Detection of swainsonine and calystegines in Convolvulaceae species from the semiarid region of Pernambuco

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Numerous plant species worldwide including some Ipomoea (Convolvulaceae) and Sida (Malvaceae) species in Brazil cause lysosomal storage disease in herbivores and are known to contain swainsonine and calystegines as the main toxic compounds. The aim of this work was to determine swainsonine and calystegines concentrations in species of Convolvulaceae from the semiarid region of Pernambuco. Seven municipalities in the Moxotó region were visited and nine species were collected and screened for the presence of swainsonine and calystegines using an HPLC-APCI-MS method. The presence and concentration of these alkaloids within the same and in different species were very variable. Seven species are newly reported here containing swainsonine and/or calystegines. Ipomoea subincana contained just swainsonine. Ipomoea megapotamica, I. rosea and Jacquemontia corymbulosa contained swainsonine and calystegines. Ipomoea sericosepala, I. brasiliana, I. nil, I. bahiensis and I. incarnata contained just calystegines. The discovery of six Ipomoea species and one Jacquemontia species containing toxic polyhydroxy alkaloids reinforces the importance of this group of poisonous plants to ruminants and horses in the semiarid region of Pernambuco. Epidemiological surveys should be conducted to investigate the occurrence of lysosomal storage disease associated to these new species.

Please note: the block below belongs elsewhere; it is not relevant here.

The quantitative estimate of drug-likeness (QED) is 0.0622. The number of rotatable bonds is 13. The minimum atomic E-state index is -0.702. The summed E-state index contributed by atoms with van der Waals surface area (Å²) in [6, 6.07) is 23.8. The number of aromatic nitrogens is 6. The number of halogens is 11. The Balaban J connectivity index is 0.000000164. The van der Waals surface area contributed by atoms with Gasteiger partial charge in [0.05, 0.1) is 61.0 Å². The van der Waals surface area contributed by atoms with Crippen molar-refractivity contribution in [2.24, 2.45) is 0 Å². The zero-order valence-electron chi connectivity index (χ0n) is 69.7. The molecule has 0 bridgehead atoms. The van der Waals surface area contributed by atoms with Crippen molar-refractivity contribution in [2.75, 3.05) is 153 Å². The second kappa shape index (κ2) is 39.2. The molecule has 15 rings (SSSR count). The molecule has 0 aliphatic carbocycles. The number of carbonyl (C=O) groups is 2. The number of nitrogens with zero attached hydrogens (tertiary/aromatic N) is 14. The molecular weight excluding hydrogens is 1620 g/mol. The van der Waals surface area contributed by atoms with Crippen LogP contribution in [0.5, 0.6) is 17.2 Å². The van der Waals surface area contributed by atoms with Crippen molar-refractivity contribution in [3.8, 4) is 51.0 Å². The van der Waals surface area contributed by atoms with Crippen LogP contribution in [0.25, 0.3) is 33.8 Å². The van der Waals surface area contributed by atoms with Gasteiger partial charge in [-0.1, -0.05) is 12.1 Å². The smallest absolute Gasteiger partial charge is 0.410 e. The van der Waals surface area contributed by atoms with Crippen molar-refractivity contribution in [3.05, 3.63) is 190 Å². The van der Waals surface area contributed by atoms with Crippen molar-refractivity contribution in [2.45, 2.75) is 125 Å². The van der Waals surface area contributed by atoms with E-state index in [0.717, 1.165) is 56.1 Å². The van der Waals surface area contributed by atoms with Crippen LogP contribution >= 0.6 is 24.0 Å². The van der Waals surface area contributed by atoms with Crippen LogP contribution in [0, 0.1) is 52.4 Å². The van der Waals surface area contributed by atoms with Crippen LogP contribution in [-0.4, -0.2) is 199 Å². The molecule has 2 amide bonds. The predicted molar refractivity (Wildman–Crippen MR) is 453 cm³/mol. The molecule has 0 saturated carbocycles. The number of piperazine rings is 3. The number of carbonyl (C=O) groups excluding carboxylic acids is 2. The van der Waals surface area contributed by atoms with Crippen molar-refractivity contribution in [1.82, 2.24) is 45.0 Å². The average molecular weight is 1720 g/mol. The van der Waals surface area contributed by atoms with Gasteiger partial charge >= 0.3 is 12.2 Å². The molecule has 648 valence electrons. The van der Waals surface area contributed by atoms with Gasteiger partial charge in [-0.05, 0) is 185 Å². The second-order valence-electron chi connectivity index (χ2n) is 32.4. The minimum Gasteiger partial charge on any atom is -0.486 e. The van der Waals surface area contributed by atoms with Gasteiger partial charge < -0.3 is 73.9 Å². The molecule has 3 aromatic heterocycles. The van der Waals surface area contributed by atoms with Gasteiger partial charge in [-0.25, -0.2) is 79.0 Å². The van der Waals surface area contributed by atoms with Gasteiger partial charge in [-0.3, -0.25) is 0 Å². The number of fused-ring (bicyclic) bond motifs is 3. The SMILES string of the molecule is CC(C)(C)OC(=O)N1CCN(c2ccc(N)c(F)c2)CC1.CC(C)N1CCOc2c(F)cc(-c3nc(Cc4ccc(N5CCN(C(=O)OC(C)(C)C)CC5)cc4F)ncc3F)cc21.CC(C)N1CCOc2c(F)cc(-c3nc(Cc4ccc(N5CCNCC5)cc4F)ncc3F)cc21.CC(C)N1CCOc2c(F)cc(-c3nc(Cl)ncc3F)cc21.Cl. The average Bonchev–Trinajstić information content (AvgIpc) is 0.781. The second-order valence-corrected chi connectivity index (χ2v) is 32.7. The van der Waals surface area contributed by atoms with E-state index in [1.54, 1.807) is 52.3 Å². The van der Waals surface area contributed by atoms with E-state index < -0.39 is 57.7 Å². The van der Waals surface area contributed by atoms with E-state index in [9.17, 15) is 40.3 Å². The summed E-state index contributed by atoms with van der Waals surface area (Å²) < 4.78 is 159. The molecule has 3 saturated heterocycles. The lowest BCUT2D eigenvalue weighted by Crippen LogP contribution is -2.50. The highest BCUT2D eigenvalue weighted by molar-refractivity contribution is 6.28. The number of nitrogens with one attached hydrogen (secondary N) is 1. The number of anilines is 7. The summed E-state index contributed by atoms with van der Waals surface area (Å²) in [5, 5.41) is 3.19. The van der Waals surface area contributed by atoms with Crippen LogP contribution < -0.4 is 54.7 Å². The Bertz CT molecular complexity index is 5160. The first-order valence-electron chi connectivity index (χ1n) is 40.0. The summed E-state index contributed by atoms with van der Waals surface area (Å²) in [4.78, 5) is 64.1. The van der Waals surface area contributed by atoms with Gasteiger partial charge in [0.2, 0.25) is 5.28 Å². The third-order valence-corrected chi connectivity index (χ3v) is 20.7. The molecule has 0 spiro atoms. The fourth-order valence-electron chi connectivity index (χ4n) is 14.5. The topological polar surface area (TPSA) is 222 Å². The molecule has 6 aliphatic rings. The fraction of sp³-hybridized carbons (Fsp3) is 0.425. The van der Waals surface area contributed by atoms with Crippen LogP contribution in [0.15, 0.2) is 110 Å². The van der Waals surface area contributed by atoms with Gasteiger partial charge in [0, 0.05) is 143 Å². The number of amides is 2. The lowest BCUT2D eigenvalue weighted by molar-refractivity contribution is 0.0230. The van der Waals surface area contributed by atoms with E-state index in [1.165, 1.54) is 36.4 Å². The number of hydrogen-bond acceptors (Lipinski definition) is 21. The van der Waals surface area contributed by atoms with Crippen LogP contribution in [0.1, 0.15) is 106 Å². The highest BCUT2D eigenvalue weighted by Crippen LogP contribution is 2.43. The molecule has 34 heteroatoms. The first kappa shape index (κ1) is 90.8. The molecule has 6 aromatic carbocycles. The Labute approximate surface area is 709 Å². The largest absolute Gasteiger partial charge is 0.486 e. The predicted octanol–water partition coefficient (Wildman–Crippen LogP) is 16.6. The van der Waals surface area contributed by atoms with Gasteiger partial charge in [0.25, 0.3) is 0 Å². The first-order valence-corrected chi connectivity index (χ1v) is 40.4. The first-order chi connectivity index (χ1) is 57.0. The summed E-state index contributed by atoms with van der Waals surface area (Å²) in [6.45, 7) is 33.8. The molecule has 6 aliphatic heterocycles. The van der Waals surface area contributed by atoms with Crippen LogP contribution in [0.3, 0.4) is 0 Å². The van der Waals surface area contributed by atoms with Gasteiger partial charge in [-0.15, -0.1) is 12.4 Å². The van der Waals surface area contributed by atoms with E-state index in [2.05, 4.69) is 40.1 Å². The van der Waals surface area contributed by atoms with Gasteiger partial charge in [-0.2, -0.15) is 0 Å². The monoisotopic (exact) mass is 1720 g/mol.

Mendonça, F. S., Filho, G. B. S., Chaves, H. A. S., Aires, L. D. A., Braga, T. C., Gardner, D. R., … Buril, M. T. (2018). Detection of swainsonine and calystegines in Convolvulaceae species from the semiarid region of Pernambuco. Pesquisa Veterinaria Brasileira, 38(11), 2044–2051.

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